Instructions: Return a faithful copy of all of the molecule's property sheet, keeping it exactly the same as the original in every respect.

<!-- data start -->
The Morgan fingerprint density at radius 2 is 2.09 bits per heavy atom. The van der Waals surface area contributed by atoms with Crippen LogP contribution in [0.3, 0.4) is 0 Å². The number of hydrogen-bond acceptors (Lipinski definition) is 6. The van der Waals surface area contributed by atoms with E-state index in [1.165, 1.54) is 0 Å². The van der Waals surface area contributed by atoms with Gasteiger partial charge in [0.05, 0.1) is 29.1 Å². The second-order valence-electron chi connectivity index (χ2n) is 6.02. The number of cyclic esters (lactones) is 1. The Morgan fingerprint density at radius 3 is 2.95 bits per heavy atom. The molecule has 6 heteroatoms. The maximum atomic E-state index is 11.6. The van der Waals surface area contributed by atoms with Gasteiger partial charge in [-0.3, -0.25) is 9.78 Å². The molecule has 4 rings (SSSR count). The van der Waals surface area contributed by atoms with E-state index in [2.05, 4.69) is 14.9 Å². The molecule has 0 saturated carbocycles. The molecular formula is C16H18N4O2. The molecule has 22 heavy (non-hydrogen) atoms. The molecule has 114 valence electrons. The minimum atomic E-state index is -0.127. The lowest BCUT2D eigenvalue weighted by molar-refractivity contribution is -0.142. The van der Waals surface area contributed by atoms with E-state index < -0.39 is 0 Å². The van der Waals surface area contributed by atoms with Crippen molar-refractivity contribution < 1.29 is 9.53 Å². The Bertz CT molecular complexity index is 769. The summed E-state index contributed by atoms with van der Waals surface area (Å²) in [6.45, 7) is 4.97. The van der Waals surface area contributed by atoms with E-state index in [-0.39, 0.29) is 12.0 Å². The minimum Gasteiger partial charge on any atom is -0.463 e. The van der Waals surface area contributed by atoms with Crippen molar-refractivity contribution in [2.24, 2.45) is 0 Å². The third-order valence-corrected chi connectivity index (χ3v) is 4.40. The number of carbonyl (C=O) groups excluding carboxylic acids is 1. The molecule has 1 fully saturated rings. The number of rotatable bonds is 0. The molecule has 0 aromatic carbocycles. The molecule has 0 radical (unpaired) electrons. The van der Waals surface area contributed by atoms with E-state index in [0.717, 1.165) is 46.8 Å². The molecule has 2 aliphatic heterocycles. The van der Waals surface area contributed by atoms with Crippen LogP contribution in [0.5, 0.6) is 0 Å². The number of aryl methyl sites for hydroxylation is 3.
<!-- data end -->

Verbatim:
The Morgan fingerprint density at radius 2 is 2.09 bits per heavy atom. The van der Waals surface area contributed by atoms with Crippen LogP contribution in [0.3, 0.4) is 0 Å². The number of hydrogen-bond acceptors (Lipinski definition) is 6. The van der Waals surface area contributed by atoms with E-state index in [1.165, 1.54) is 0 Å². The van der Waals surface area contributed by atoms with Gasteiger partial charge in [0.05, 0.1) is 29.1 Å². The second-order valence-electron chi connectivity index (χ2n) is 6.02. The number of cyclic esters (lactones) is 1. The Morgan fingerprint density at radius 3 is 2.95 bits per heavy atom. The molecule has 6 heteroatoms. The maximum atomic E-state index is 11.6. The van der Waals surface area contributed by atoms with Gasteiger partial charge in [-0.3, -0.25) is 9.78 Å². The molecule has 4 rings (SSSR count). The van der Waals surface area contributed by atoms with E-state index in [2.05, 4.69) is 14.9 Å². The molecule has 0 saturated carbocycles. The molecular formula is C16H18N4O2. The molecule has 22 heavy (non-hydrogen) atoms. The molecule has 114 valence electrons. The minimum atomic E-state index is -0.127. The lowest BCUT2D eigenvalue weighted by molar-refractivity contribution is -0.142. The van der Waals surface area contributed by atoms with E-state index < -0.39 is 0 Å². The van der Waals surface area contributed by atoms with Crippen molar-refractivity contribution < 1.29 is 9.53 Å². The Bertz CT molecular complexity index is 769. The summed E-state index contributed by atoms with van der Waals surface area (Å²) in [6.45, 7) is 4.97. The van der Waals surface area contributed by atoms with E-state index in [-0.39, 0.29) is 12.0 Å². The minimum Gasteiger partial charge on any atom is -0.463 e. The van der Waals surface area contributed by atoms with Crippen molar-refractivity contribution in [2.24, 2.45) is 0 Å². The third-order valence-corrected chi connectivity index (χ3v) is 4.40. The number of carbonyl (C=O) groups excluding carboxylic acids is 1. The molecule has 1 fully saturated rings. The number of rotatable bonds is 0. The molecule has 0 aromatic carbocycles. The molecule has 0 radical (unpaired) electrons. The van der Waals surface area contributed by atoms with E-state index in [0.717, 1.165) is 46.8 Å². The molecule has 2 aliphatic heterocycles. The van der Waals surface area contributed by atoms with Crippen LogP contribution in [0.5, 0.6) is 0 Å². The number of aryl methyl sites for hydroxylation is 3.